Melbourne food & drink

Melbourne food and drink

Melbourne's diversity is well reflected in its culinary offerings - the city excels in offering every kind of world cuisine with authenticity, whilst also demonstrating a strong and vibrant local food scene of its own.They say the best flat whites in the world are Australian, and Melbourne is the coffee capital of the country. Conoisseurs flock to its many cafés to seek out that extra-special single-origin roast, and locals love nothing more than soaking up the sun and watching the world go by from the alfresco tables of a coffee shop, or curling up with a good book and latte in any number of cosy retreats.
Enjoy a proper espresso after a hearty pasta lunch in Little Italy, or go all out for high tea, patisserie and exotically sourced coffees in funky surroundings in one of the city's classical "coffee palaces". The city's newpaper "The Age" produces an annual guide to the finest restaurants in Melbourne, awarded "hats" for quality. The fine dining scene is a constant source of creative cooking and innovation, with many big names - Gordon Ramsey's Maze for example, sitting alongside native Melbourne chefs such as Andrew McConnell at the two-hatted Cutler & Co.

Vue de Monde run by Shannon Bennett is a dining experience not to be missed. It offers inspired haut cuisine with impeccable service and theatrical dishes as well as an impressive wine selection.

A number of food markets take place in Melbourne, a great way to spend a morning browsing for local produce, soaking up the sights, sounds and smells and buying fresh ingredients for a picnic lunch.

One of many vibrant markets selling local, organic produce and delicacies, the South Melbourne Market is a busy, popular market selling not only food but with a number of coffee and pastry stalls, wine merchants stalls and liqueurs. Being such a melting-pot of cultures means you'll always find the best of world food in Melbourne. Different districts serve up diverse delights - sample excellent Lebanese in Brunswick or handmade pastas and delicious imported Italian cheeses and sweets at Little Italy, Carlton which also hosts an annual street fiesta celebrating Italian food, wine and music.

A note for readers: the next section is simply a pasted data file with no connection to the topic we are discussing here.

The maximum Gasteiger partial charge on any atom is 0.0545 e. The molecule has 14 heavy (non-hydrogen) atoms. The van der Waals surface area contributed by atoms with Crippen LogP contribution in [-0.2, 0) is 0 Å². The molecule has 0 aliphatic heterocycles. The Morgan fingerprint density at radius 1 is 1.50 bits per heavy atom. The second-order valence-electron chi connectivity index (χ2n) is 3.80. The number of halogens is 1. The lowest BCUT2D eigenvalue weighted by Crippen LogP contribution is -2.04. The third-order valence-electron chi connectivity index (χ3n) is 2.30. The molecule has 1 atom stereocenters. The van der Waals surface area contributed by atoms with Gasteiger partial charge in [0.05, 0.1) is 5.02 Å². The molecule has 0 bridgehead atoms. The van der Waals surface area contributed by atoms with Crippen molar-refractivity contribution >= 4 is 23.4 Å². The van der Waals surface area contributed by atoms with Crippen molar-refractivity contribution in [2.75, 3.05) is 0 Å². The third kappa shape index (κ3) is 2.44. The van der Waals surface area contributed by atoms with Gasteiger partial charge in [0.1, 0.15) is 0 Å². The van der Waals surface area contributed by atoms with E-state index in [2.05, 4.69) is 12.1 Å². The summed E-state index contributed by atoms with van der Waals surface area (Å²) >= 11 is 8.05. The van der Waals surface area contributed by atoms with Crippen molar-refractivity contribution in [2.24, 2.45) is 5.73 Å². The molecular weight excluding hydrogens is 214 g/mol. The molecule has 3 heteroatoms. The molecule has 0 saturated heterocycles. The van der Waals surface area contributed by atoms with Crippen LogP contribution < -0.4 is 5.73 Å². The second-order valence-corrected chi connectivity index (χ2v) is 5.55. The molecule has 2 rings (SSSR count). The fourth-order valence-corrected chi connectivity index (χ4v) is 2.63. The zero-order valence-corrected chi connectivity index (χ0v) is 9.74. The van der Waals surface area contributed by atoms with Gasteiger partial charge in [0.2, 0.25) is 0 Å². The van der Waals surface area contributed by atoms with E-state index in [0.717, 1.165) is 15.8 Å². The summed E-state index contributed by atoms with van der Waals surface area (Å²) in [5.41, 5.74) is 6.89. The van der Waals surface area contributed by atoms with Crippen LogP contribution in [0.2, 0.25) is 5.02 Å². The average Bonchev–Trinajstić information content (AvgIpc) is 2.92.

Chinatown is a bustling district with origins harking back to the 1860s, within dining options from family-run dim sum bars, to elegant restaurants and a vibrant, month long Asian Food Festival. Melbourne offers everything from Indonesian specialities and Spanish tapas to contemporary fusion cooking.No great meal would be complete without wines to match and fortunately Melbourne lies within close proximity of five very diverse and incredibly prolific wine-making regions.The Yarra Valley is the region where Victoria wine-making all began, home to some of the most prestigious caves. Sample the cellar favourites in the hallowed halls of DeBortoli, Fergusson and Yering Station or discover tiny, independent wineries coming onto the scene with new styles, such as Punt Road and Mandala Wines.

Vue de Monde Café and Domaine Chandon, Victoria. Photos from Victoria Tourist Board
Not to be missed is a trip to Domaine Chandon which was established by the French Champagne house, Moët & Chandon in 1986. Only an hour’s drive from Melbourne it is considered to be one of the world’s most outstanding wine tourism experiences and is one of only five outside of France.

An hour to the east of Melbourne lies Mornington Peninsula with some of the highest concentrations of vineyards in Australia. Famous for its Pinot Noir and Chardonnay viticulters are now experimenting with newer varietals, pinot gris and shiraz.

The variety of microclimates in this region allows for many varieties and styles of wine, your exploration of this compact wine-making region will be limited only by your imagination, not your time.Geelong, to the west of Melbourne has been compared to a cross between Bordeaux and Burgundy in climate and growing conditions and has recently undergone a vital renaissance with winemakers rediscovering the rich soils of the region and revelling in the creative possibilities of the region.

Sunbury is the nearest wine region to Melbourne and its winemakers are known as a friendly, welcoming bunch more than happy to throw open the doors of their cellars and invite you in not only for a tasting, but a few entertaining tales too. Vineyards here are dotted amongst orchards, a picturesque natural setting in close proximity to the city. Macedon is famous for its bubbles, with delicious sparkling wines produced from its volcanic soils. This is also the region made famous by the mysterious natural formation of Hanging Rock, which you can visit whilst on your wine tour. Macedon wines tend to be of very limited production, and include award-winning Rieslings and Cabernet Sauvignon.

Find Melbourne things to see and do
Written by Helen Ochyra
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